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100 years of maternal and child health

Babies play on the floor at new parents group in Mount Alexander Shire

It’s been 100 years since the introduction of Maternal and Child Health Services in Victoria. Local services continue today to help give babies and children the best start in life.

Friday 30 May 2017

It’s been 100 years since the first Maternal and Child Health service was introduced into Victoria. This important service has had an incredible impact on helping to give babies and children the best start in life.

In Mount Alexander Shire the service provides support to families in parenting, health and development, wellbeing and safety, social support, early childhood immunisation, referrals and linkage with local communities and other service providers.

“Our aim is to promote and achieve the best healthy outcomes for children and their families,” said Jenny Balmer, Maternal and Child Health Team Leader, Mount Alexander Shire Council.

“Helping with the early detection of physical, emotional or social factors that impact children and their families and prevention of disease and illness through immunisation and education are key components of what we do,” said Ms Balmer.

Every year the Maternal and Child Health Team in Castlemaine receive around 150 birth notices, sees around 800 children and provides 1,300 key age and stage assessments. They also provide 1,500 immunisations.

“The best part of the job is working with families and seeing parents gain confidence in their own knowledge and parenting abilities,” said Ms Balmer.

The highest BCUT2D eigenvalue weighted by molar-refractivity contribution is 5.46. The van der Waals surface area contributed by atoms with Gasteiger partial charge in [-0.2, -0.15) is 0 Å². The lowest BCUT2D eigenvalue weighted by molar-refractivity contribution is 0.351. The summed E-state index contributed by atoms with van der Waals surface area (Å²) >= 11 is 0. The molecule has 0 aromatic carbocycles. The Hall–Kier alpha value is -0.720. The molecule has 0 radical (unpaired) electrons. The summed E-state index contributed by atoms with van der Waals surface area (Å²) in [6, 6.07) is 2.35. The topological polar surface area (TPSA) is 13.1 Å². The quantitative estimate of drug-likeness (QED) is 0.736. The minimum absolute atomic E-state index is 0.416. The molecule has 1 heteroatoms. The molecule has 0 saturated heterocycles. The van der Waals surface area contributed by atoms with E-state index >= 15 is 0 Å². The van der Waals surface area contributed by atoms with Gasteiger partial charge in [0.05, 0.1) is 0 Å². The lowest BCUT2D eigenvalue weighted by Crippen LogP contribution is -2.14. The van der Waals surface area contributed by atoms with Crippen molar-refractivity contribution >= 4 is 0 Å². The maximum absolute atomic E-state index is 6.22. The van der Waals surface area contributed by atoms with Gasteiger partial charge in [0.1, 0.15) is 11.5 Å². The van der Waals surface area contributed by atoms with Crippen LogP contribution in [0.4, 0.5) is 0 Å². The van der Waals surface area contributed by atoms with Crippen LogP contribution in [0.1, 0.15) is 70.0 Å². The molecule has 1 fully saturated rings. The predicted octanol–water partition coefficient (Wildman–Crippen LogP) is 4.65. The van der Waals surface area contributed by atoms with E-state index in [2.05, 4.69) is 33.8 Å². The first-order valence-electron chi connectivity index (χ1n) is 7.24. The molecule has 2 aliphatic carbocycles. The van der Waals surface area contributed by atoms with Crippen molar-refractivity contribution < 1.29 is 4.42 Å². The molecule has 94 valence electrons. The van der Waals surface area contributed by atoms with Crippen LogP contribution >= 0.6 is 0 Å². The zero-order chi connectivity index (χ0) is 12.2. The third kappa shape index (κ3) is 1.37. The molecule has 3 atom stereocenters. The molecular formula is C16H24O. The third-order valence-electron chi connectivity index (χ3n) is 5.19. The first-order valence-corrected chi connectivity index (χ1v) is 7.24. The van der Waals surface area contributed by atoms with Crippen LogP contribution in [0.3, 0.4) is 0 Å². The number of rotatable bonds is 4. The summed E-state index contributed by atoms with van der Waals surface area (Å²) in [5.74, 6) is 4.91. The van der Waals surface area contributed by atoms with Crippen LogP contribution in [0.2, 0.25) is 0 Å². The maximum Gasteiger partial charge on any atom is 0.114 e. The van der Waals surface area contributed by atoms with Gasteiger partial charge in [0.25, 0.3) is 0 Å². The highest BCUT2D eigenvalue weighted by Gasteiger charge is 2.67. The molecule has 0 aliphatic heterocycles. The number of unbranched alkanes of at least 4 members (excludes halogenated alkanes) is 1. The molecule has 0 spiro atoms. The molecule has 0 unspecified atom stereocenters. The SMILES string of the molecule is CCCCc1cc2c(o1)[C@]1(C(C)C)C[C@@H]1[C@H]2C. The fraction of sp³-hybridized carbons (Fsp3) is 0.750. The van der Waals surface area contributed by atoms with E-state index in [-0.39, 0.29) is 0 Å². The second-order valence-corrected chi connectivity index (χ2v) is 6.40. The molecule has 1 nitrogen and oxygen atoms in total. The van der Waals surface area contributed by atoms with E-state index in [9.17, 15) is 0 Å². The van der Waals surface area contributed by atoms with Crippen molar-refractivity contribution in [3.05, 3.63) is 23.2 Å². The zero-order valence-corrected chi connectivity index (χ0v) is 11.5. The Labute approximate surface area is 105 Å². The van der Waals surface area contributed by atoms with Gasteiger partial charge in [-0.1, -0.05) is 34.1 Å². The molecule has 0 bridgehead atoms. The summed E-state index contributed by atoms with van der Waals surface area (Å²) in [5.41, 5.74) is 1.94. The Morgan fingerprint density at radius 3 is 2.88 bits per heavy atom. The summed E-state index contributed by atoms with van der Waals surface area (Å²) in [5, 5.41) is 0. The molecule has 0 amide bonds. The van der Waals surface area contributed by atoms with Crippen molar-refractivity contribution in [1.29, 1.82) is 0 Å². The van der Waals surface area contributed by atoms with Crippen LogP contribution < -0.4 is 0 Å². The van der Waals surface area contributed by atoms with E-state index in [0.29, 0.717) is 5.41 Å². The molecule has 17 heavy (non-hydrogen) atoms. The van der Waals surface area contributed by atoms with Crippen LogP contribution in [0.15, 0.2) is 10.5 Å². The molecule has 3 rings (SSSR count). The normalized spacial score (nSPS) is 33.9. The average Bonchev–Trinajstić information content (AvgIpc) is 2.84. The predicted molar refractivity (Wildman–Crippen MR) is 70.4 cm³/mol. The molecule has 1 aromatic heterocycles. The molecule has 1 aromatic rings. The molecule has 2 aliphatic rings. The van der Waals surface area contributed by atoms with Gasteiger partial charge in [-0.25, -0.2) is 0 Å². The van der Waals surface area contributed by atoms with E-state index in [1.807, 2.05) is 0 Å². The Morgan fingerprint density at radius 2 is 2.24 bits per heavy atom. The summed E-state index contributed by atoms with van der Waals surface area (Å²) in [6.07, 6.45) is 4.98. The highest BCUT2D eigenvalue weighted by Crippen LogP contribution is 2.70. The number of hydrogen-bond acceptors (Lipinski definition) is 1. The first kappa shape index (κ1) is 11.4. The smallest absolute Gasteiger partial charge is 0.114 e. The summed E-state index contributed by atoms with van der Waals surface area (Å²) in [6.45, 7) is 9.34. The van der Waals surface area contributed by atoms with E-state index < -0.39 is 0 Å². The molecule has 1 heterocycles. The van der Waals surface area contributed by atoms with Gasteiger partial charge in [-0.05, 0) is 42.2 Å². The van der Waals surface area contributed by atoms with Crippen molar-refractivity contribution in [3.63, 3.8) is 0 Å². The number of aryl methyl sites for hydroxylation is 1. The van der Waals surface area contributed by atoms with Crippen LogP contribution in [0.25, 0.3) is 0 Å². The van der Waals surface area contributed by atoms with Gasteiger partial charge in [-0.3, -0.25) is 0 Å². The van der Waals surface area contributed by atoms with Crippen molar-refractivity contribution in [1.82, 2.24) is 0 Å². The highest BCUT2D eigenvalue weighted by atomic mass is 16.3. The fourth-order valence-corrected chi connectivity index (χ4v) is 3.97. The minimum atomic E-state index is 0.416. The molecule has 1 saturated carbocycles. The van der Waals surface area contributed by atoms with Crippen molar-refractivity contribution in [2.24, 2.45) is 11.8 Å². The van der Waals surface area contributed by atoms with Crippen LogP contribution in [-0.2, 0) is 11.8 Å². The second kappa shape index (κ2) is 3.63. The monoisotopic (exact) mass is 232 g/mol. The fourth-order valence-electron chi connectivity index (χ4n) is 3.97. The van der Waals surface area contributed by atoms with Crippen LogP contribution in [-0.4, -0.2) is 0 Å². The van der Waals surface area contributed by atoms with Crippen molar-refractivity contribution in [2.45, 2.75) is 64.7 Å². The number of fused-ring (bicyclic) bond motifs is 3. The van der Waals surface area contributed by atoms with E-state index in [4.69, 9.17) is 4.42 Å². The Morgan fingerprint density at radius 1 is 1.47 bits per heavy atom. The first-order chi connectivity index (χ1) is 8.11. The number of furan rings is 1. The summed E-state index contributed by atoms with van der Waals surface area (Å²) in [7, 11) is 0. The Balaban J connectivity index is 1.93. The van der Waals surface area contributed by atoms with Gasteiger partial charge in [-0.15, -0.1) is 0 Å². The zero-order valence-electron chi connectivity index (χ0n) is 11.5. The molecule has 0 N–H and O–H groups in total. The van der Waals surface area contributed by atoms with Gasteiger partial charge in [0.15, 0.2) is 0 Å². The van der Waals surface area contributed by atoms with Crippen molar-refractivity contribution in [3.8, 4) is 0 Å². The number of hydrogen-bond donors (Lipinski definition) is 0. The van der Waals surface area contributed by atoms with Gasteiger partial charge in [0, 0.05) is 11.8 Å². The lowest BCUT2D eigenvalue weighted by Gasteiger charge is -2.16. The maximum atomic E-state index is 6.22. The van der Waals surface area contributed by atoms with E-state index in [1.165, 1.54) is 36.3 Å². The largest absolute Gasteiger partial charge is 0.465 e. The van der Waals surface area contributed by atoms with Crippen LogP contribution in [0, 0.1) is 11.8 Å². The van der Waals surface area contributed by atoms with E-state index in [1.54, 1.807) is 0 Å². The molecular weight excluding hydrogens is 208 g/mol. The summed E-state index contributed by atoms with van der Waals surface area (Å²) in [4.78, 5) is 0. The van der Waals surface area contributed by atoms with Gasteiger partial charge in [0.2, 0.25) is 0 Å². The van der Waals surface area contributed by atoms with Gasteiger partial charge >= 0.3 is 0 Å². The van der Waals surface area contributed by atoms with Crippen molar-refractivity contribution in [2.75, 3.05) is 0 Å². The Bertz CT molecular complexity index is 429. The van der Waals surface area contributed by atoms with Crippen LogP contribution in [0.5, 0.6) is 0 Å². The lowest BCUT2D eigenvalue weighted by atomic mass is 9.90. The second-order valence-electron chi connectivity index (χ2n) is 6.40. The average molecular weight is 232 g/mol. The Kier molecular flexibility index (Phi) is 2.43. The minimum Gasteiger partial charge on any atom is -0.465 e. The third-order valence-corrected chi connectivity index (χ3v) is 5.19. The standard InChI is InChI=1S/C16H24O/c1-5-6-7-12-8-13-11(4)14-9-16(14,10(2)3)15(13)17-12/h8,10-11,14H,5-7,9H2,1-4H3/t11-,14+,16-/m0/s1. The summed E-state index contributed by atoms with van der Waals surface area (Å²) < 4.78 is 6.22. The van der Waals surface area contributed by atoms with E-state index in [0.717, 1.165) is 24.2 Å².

“I also love to see children grow into healthy confident young people. It is always wonderful to hear of children we have worked with now at high school and doing well. The team offers appointments at the Lyttleton Street Maternal and Child Health Centre, home visits across the shire, Monday drop in sessions and new parent groups.

“We do our best to offer clients a welcoming, supportive and helpful service. We also offer a quiet space for parents to pop in and relax or feed and change baby," said Ms Balmer.

Ms Balmer said the introduction of the state wide Key Ages and Stages Program has been a big change since she started in the role in 2003.

“The program means no matter where you live in Victoria Maternal and Child Health nurses give clients the same information and messages. Another change is the increased support to work with families that are more vulnerable. We now liaise more closely with Early Years’ service providers to help families receive the most appropriate support,” she said.

The Maternal and Child Health service operates from 15 Lyttleton Street in Castlemaine. The free service is provided by Council in partnership with the Department of Education and Training. To get in touch with the service or make an appointment phone 5472 1364.

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